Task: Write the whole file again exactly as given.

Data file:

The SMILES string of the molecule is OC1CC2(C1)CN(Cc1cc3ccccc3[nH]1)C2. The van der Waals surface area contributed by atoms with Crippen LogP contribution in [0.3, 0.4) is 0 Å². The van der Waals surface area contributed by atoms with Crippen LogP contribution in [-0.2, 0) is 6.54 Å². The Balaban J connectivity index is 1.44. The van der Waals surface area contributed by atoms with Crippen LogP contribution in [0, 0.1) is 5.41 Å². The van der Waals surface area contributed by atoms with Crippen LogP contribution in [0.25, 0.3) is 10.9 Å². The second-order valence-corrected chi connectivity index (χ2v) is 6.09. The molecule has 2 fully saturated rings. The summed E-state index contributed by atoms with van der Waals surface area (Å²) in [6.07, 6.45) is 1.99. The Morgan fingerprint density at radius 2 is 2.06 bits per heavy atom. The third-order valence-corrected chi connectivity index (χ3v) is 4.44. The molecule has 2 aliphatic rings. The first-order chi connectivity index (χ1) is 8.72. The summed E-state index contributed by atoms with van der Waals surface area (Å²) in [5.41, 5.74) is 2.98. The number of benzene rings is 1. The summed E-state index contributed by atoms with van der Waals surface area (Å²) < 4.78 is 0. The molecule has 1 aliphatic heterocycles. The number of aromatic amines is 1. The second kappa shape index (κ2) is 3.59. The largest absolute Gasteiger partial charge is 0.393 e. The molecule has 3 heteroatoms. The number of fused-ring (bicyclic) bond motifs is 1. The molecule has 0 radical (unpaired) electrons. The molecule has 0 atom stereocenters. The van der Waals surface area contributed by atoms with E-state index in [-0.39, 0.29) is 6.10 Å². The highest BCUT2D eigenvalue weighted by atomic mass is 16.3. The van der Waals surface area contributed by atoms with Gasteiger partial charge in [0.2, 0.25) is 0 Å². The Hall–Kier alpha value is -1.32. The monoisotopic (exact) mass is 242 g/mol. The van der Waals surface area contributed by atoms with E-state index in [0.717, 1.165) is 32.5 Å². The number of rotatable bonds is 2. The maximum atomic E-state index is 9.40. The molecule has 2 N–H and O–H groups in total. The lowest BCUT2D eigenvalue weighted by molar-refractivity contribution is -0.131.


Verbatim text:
The SMILES string of the molecule is OC1CC2(C1)CN(Cc1cc3ccccc3[nH]1)C2. The van der Waals surface area contributed by atoms with Crippen LogP contribution in [0.3, 0.4) is 0 Å². The van der Waals surface area contributed by atoms with Crippen LogP contribution in [-0.2, 0) is 6.54 Å². The Balaban J connectivity index is 1.44. The van der Waals surface area contributed by atoms with Crippen LogP contribution in [0, 0.1) is 5.41 Å². The van der Waals surface area contributed by atoms with Crippen LogP contribution in [0.25, 0.3) is 10.9 Å². The second-order valence-corrected chi connectivity index (χ2v) is 6.09. The molecule has 2 fully saturated rings. The summed E-state index contributed by atoms with van der Waals surface area (Å²) in [6.07, 6.45) is 1.99. The Morgan fingerprint density at radius 2 is 2.06 bits per heavy atom. The third-order valence-corrected chi connectivity index (χ3v) is 4.44. The molecule has 2 aliphatic rings. The first-order chi connectivity index (χ1) is 8.72. The summed E-state index contributed by atoms with van der Waals surface area (Å²) in [5.41, 5.74) is 2.98. The number of benzene rings is 1. The summed E-state index contributed by atoms with van der Waals surface area (Å²) < 4.78 is 0. The molecule has 1 aliphatic heterocycles. The number of aromatic amines is 1. The second kappa shape index (κ2) is 3.59. The largest absolute Gasteiger partial charge is 0.393 e. The molecule has 3 heteroatoms. The number of fused-ring (bicyclic) bond motifs is 1. The molecule has 0 radical (unpaired) electrons. The molecule has 0 atom stereocenters. The van der Waals surface area contributed by atoms with E-state index in [-0.39, 0.29) is 6.10 Å². The highest BCUT2D eigenvalue weighted by atomic mass is 16.3. The van der Waals surface area contributed by atoms with Gasteiger partial charge in [0.2, 0.25) is 0 Å². The Hall–Kier alpha value is -1.32. The monoisotopic (exact) mass is 242 g/mol. The van der Waals surface area contributed by atoms with E-state index in [0.717, 1.165) is 32.5 Å². The number of rotatable bonds is 2. The maximum atomic E-state index is 9.40. The molecule has 2 N–H and O–H groups in total. The lowest BCUT2D eigenvalue weighted by molar-refractivity contribution is -0.131.